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Saturday, April 13, 2024

To – David


Young sailors stand on the shoulder of a Master and Commander: Charles Bartlett Hyde

Photo: (right) Charles Bartlett Hyde Contributed: Harbour Regatta...

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A tribute to C.B. Hyde Saturday, April 6,...

Grayson Cadle, 22, burn survivor, returns home

HeadlineGrayson Cadle, 22, burn survivor, returns home

BELIZE CITY, Thurs. Feb. 28, 2019– In July of 2018, 22-year-old Grayson Cadle’s life was forever changed when a butane tank explosion almost caused him to lose his life. Fortunately, Grayson survived the incident and he’s ready to continue his life as normally as possible.

July 9, around 4:30 p.m., is when the incident happened. A loud bang could be heard blocks away, and witnesses said they saw a man who was on fire, run out of a house.

Today, Grayson was able to clear up some of the rumors surrounding the incident. He told us that it was a normal day for him, and that when he arrived home from working at Protel BPO Call Center, the first thing he needed to do was use the bathroom. So he stripped off his work clothes – down to his boxers and undershirt – and went into the bathroom.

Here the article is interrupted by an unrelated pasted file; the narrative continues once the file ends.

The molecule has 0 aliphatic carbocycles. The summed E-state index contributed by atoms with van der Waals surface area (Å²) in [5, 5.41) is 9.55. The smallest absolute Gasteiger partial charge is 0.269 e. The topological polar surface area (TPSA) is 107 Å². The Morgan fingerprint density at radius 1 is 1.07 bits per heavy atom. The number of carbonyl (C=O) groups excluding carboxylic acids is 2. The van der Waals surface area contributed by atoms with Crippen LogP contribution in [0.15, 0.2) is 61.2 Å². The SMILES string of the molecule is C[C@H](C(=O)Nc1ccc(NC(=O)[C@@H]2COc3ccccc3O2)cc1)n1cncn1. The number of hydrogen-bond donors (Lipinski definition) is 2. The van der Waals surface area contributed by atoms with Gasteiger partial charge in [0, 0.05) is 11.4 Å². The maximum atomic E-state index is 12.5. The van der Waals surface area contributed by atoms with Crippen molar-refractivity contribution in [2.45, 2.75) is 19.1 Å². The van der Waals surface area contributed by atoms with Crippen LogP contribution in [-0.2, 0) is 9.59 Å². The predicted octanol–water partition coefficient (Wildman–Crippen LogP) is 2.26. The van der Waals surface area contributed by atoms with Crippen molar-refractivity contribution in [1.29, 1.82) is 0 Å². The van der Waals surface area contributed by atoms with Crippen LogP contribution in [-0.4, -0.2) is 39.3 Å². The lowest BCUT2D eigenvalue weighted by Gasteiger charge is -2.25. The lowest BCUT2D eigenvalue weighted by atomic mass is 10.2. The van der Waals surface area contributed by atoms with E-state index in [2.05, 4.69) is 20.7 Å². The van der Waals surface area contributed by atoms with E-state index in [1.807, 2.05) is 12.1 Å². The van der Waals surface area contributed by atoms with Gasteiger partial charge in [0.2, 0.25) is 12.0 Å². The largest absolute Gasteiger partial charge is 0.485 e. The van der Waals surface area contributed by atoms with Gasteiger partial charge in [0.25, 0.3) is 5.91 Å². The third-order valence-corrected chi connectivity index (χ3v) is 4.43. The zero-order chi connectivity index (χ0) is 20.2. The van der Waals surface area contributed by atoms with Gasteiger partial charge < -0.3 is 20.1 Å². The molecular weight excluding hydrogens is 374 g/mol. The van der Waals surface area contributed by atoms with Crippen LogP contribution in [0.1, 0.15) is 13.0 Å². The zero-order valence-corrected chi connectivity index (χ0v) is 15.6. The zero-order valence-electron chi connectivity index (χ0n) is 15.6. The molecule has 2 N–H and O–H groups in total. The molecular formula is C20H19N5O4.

A flick of the light switch was all it took for the explosion which completely damaged the lower flat of the two-storey cement house. There was a gas leak from the butane tank in the apartment room next to Grayson’s, and the leak only needed a small trigger, like the lighting of a match, or the flick of a light switch, for it to cause the explosion.

Grayson remembers clearly how he ran outside the house while patting his hair, which was on fire. He said he was conscious throughout the entire ordeal, and remembers his puppy urgently greeting him before he walked over to a police truck which had arrived.

In fact, Grayson did not lose consciousness until he was put into an induced coma. He told us he gave the officers his mother’s number, but they didn’t call her.

At the time, Grayson’s mother, Marianne Cadle, was at the Karl Heusner Memorial Hospital (KHMH) visiting a friend. She could have seen the black smoke filling the air but never guessed it was her house. She saw the ambulance enter the hospital compound without even knowing her son was inside.

Marianne told us that shortly after, she was informed that the fire had happened at an area behind the Civic Center. She then became alarmed, knowing that that was where her house was also located. She took a cab home and was met with the aftermath of the explosion.

When she could not locate her son, whom she knew had already reached home from work, she asked the officers to take her to him. When she arrived at the KHMH, the first thing Grayson said was, “Mommy, I did not do anything!”

After that, Grayson was put into the coma, and when he woke up, he was in the JMS Burn Center in Augusta, Georgia.